North Korea's recent nuclear program and recent nuclear test have resulted in on-going negotiations aimed at North Korea's cooperation with the international community.
Public support for the war in Iraq has followed the same course as it did for the wars in Korea and Vietnam: broad enthusiasm at the outset with erosion of support as casualties mount. The experience of those past wars suggests that there is nothing President Bush can do to reverse this deterioration -- or to stave off an "Iraq syndrome" that could inhibit U.S. foreign policy for decades to come.
Essay by John Bellinger, legal adviser to the U.S. secretary of state, based on a presentation he delivered to the Atlantic Council at a November 2005 workshop regarding Transatlantic Approaches to the International Legal Regime in an Age of Globalization and Terrorism.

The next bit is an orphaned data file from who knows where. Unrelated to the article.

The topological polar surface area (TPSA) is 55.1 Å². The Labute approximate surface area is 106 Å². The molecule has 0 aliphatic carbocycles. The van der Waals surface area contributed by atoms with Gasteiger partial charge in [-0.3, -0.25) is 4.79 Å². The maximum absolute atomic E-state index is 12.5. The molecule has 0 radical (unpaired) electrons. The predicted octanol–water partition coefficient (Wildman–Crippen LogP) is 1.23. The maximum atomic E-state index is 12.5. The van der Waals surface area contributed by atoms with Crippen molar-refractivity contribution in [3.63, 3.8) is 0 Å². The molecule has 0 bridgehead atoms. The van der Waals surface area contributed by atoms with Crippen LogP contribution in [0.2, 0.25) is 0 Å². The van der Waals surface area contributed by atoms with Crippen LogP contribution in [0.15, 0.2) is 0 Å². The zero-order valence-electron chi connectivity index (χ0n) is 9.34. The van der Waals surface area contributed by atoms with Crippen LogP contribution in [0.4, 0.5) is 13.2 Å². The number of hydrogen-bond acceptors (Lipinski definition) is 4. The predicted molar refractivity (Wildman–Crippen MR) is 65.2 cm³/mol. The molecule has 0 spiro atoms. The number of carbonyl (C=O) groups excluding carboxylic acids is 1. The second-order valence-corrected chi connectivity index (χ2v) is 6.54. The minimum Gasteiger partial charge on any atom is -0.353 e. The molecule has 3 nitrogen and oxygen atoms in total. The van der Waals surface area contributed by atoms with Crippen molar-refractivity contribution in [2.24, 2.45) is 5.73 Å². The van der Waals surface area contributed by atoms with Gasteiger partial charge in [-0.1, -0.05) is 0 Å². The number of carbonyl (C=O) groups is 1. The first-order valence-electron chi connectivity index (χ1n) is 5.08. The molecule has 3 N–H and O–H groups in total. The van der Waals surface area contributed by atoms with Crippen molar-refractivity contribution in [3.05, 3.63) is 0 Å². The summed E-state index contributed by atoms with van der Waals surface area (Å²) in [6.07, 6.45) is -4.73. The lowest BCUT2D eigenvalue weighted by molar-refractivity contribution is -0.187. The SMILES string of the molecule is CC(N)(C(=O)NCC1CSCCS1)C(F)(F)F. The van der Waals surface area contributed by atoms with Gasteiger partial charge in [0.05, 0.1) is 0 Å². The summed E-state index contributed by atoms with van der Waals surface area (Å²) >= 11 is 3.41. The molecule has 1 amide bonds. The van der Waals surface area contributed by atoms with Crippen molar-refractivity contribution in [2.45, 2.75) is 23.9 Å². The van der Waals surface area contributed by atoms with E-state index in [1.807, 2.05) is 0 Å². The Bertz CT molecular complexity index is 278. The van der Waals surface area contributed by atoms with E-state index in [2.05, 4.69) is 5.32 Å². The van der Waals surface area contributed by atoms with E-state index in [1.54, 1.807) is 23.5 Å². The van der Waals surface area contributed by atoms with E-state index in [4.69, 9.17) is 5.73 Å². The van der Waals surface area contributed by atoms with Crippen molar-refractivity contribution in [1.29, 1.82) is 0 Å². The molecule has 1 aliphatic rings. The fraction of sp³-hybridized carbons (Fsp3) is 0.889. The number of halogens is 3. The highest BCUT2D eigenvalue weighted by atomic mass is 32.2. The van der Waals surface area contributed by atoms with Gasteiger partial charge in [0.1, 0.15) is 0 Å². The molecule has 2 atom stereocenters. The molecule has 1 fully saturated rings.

What Political Institutions Does Large-Scale Democracy Require? Robert A. Dahl, Political Science Quarterly, Summer 2005
The author examines the political institutions necessary for a democratic country. He argues that a large-scale democracy requires the following political institutions: elected officials; free, fair, and frequent elections; freedom of expression; alternative sources of information; associational autonomy; and inclusive citizenship...